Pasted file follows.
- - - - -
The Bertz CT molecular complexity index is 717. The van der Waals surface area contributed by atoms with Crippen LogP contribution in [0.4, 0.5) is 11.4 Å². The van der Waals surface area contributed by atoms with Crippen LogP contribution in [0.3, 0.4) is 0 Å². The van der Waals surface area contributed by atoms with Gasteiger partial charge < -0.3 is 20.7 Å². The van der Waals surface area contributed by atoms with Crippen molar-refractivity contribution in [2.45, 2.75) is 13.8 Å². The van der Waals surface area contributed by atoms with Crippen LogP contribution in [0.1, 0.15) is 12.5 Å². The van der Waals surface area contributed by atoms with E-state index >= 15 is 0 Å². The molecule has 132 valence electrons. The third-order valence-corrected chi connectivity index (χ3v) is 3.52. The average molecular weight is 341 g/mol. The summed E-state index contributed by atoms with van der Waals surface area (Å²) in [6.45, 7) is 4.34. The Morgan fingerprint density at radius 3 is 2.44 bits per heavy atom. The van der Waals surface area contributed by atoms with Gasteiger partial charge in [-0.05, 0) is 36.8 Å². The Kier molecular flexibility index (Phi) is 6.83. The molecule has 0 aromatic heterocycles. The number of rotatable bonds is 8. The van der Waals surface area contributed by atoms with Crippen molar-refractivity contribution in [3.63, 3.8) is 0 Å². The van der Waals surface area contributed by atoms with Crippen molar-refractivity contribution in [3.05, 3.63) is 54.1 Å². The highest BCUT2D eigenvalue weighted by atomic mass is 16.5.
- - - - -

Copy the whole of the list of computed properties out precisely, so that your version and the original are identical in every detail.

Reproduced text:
The Bertz CT molecular complexity index is 717. The van der Waals surface area contributed by atoms with Crippen LogP contribution in [0.4, 0.5) is 11.4 Å². The van der Waals surface area contributed by atoms with Crippen LogP contribution in [0.3, 0.4) is 0 Å². The van der Waals surface area contributed by atoms with Gasteiger partial charge < -0.3 is 20.7 Å². The van der Waals surface area contributed by atoms with Crippen molar-refractivity contribution in [2.45, 2.75) is 13.8 Å². The van der Waals surface area contributed by atoms with Crippen LogP contribution in [0.1, 0.15) is 12.5 Å². The van der Waals surface area contributed by atoms with E-state index >= 15 is 0 Å². The molecule has 132 valence electrons. The third-order valence-corrected chi connectivity index (χ3v) is 3.52. The average molecular weight is 341 g/mol. The summed E-state index contributed by atoms with van der Waals surface area (Å²) in [6.45, 7) is 4.34. The Morgan fingerprint density at radius 3 is 2.44 bits per heavy atom. The van der Waals surface area contributed by atoms with Gasteiger partial charge in [-0.05, 0) is 36.8 Å². The Kier molecular flexibility index (Phi) is 6.83. The molecule has 0 aromatic heterocycles. The number of rotatable bonds is 8. The van der Waals surface area contributed by atoms with Crippen molar-refractivity contribution in [3.63, 3.8) is 0 Å². The van der Waals surface area contributed by atoms with Crippen molar-refractivity contribution in [3.05, 3.63) is 54.1 Å². The highest BCUT2D eigenvalue weighted by atomic mass is 16.5.